And, of course, it notes the current locations of Pronto Cycle Share stations. Because Seattle has bike share, everyone! How cool is that?
Other than some basic legibility changes, the overall theory behind the map’s routes are the same as previous years. This creates a good-looking map that can be useful for people trying to find a doable bike route, but it can also be a bit misleading about how comfortable people can expect their bike route to be.
As with previous iterations of this map, my biggest complaint is how the map displays busy streets with sharrows painted on them. In the new map, these streets are marked as skinny green lines. Here’s the legend:
Since fatter green lines note bike lanes and green lines with black outlines note protected bike lanes, the skinny green lines for sharrowed streets visually imply that these are also good streets to bike on. Unfortunately, this is often very misleading.
It also has the effect of making the map overstate the city’s existing bike-friendliness. While I would love if there really were this many quality bike routes criss-crossing the city, a great many of these sharrowed streets actually look like this:
The map also still includes old bike lanes that hardly really count anymore. You know those bike lanes that are really just extra-wide parking lanes, not even wide enough to have two stripes?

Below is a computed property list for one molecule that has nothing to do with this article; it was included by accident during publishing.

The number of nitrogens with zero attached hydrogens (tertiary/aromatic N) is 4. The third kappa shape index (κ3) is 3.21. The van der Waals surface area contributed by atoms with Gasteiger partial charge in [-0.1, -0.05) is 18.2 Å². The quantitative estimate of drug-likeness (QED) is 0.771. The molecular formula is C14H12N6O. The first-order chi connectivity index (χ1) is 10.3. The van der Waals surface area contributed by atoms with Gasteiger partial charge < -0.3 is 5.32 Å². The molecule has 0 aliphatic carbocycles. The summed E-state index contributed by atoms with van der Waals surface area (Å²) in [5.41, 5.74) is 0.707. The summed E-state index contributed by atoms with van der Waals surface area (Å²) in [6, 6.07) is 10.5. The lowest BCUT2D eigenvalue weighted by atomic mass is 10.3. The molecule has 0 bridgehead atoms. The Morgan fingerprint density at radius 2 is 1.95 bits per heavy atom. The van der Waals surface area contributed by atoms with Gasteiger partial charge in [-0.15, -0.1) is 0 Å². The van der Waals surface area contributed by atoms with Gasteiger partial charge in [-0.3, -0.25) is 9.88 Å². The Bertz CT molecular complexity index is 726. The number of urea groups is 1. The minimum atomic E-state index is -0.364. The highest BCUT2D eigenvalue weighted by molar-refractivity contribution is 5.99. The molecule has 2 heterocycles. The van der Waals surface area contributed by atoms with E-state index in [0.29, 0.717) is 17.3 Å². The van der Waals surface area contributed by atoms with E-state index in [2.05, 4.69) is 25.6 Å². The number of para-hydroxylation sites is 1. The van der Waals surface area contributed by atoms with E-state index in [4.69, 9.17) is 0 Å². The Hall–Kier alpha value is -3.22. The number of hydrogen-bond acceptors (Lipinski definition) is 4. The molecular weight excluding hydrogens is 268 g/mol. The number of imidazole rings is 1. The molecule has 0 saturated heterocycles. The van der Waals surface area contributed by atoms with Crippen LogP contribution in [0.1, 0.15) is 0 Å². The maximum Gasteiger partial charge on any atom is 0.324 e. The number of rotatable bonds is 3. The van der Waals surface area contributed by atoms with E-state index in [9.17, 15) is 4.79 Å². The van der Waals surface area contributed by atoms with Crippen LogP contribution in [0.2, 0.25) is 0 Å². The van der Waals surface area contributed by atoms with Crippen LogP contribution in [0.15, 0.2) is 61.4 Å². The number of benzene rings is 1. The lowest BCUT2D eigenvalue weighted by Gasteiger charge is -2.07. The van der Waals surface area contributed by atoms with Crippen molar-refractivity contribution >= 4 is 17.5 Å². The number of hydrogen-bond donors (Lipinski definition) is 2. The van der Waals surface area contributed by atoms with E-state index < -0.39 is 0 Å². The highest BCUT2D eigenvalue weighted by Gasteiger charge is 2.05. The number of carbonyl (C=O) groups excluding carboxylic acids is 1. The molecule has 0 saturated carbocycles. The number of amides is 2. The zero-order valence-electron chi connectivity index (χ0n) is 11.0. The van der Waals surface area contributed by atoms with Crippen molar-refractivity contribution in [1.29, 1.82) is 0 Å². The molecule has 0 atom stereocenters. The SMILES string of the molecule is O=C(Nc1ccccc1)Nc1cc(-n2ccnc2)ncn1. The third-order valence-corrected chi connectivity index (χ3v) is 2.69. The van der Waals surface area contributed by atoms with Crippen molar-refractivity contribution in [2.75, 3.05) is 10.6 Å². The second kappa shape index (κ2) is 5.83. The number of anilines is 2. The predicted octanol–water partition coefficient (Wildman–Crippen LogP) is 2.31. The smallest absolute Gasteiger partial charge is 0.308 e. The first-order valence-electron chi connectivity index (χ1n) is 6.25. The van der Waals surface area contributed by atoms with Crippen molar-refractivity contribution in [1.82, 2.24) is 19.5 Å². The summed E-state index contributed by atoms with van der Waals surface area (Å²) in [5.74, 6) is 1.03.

We should probably go ahead and remove those from the map until the city gets around to upgrading them to modern standards.
My suggestion for future years would be to change all the arterial routes that only have sharrows or outdated bike lanes to yellow like the rest of the arterial streets on the map. That way the real bike lanes, trails and neighborhood greenways will stand out better, and people can get a better idea of which routes will be the least stressful.
While I certainly wish all the green routes in this map were truly high quality bike routes (especially downtown!), it’s just not true. Yet.
As we reported last year, the city has considered redesigning the bike map according to stress level. In fact, the city’s online map provides this option. But that concept did not make it into the 2015 print version.
And, one last nitpick (seriously, I do like this map! I just want it to be even better): Why are the streetcar and light rail lines so prominent? Transit stations should definitely be marked, since many people will want to bike to transit. But marking only rail routes (and not major bus lines) seems of little use. Worse, it almost implies that these routes are also bike routes. In the case of the South Lake Union line, the exact opposite is true.
I would suggest prominently marking major transit stations, maybe noting which connections can be made there or if secure bike storage is available. But don’t draw streetcar lines on the bike map unless it is to tell people where they present a hazard (marking Westlake’s tracks as a hazard makes sense, for example).
Below is the full map. Click the image for a large jpg version or click here for the full PDF.